Rubio: US should have its Israel embassy in Jerusalem

Marco Rubio stepped up his attacks on the Obama administration’s foreign policy regarding Israel at an appearance with the Republican Jewish Coalition. He called the White House strategy one of “delegating our national security to the international security,” which has “made the world a more dangerous place.” Rubio also expressed support for Israel’s designation of Jerusalem as its capital, pointing out that Israel is the only nation to whom the world dictates a choice of capital city. The Shark Tank asked Rubio about his position today:

Pointing out that the CIA World Factbook does indeed list Jerusalem as the capital of Israel, Shark Tank lauds Rubio for supporting Israel’s claim:

But times have changed, and so has our government. President Barack Hussein Obama has turned everything upside down by receiving the representative of the Hamas controlled government and President of the Palestinian people, Mahmoud Abbas, thus giving legitimacy to terrorist organizations.

No major elected official or candidate has called for the acknowledgment of Jerusalem as the true capital of Israel- until now.

Actually, that’s not quite true. Two other major candidates called for that acknowledgment, or at least made the acknowledgment themselves. One of them was … Barack Obama, in 2008, while attempting to one-up John McCain at AIPAC. Unfortunately, he hit reverse as soon as the Palestinians objected:

Facing criticism from Palestinians, Sen. Barack Obama acknowledged today that the status of Jerusalem will need to be negotiated in future peace talks, amending a statement earlier in the week that Jerusalem “must remain undivided.”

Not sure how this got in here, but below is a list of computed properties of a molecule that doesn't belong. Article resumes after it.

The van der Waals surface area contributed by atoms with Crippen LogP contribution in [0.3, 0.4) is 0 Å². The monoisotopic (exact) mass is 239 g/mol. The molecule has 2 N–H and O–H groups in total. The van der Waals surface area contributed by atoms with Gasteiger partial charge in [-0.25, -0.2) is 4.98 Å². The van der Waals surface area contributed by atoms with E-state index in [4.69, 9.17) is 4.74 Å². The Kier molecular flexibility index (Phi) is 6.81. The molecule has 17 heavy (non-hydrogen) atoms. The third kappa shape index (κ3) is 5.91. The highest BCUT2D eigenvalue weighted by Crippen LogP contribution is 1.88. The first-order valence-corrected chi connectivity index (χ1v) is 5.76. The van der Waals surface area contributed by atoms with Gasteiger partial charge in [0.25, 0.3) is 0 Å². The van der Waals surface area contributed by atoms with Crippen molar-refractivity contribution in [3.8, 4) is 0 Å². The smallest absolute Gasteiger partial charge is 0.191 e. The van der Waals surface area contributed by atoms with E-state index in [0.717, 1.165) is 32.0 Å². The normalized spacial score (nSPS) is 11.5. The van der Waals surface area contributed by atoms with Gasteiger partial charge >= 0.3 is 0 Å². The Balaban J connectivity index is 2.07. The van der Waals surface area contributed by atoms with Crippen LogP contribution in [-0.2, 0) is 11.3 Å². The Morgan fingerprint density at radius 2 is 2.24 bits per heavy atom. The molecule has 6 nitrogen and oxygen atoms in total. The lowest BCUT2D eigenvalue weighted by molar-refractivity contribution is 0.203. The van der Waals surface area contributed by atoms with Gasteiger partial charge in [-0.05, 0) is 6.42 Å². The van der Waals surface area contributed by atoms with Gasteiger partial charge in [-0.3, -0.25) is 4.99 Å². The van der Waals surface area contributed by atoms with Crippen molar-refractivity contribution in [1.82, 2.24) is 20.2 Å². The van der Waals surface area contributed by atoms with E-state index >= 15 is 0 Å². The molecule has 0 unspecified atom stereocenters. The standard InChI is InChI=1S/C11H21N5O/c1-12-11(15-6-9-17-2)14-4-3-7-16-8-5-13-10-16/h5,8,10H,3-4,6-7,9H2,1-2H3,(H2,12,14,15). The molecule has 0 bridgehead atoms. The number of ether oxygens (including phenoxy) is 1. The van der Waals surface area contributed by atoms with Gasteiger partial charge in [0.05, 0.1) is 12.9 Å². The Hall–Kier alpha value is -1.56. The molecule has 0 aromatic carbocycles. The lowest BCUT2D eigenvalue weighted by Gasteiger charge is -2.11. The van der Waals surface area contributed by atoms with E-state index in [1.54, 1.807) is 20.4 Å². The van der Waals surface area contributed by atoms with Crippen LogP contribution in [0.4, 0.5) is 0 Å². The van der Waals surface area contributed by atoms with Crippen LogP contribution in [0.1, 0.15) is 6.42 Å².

Obama, during a speech Wednesday to the American Israel Public Affairs Committee, a pro-israel lobbying group, had called for Jerusalem to become the site of the U.S. embassy, a frequent pledge for U.S. presidential candidates. (It is now in Tel Aviv.) But his statement that Jerusalem should be the undivided capital of Israel drew a swift rebuke from Palestinian Authority President Mahmoud Abbas. …

Obama quickly backtracked today in an interview with CNN.

“Well, obviously, it’s going to be up to the parties to negotiate a range of these issues. And Jerusalem will be part of those negotiations,” Obama said when asked whether Palestinians had no future claim to the city.

The other was Hillary Clinton, who managed to get the wrong portion of the city in her declaration last year, while being Secretary of State:

Egypt and other Arab nations reacted with strong concern to remarks Clinton made in Jerusalem on Saturday. She caused a stir when she said with Israeli Prime Minister Benjamin Netanyahu at her side that his government’s offer to restrain — but not stop — settlement activity in Palestinian areas was unprecedented.

And in a new twist Tuesday, Clinton made what appeared to be an inadvertent slip of the tongue in a television interview with the al-Jazeera network, referring to the goal of “an Israeli capital in east Jerusalem.”

It has not been U.S. policy to favor including east Jerusalem in an Israeli capital; the Palestinians claim it as their capital, and the issue is one of the most important and delicate points that would have to be settled in any final peace deal between the two parties.

Two Clinton aides monitoring the interview alerted her to the mistake and that portion of the interview was retaped so she could correct herself.

I wrote at that time:

Anyone who has bothered to read the newspapers on Israel knows that East Jerusalem is part of the disputed territory.  While American Presidents have talked for decades about Jerusalem as the capital of Israel, not one has insisted on East Jerusalem.  It’s so incompetent that one has to wonder if Hillary has any real understanding of the conflict at all.

Should Rubio insist that the US move the embassy to Jerusalem?  Unlike Obama and Hillary, Rubio appears to actually understand the issue and have a principled position.  Congress has allocated money for years for just such a move, but Democratic and Republican Presidents alike have used their discretion to delay it.  It’s certainly an arguable, defensible position (as well as being right), and it draws more attention to the way Obama has fumbled the US-Israeli relationship.  They may not be doing it deliberately, but incompetence is hardly a consolation.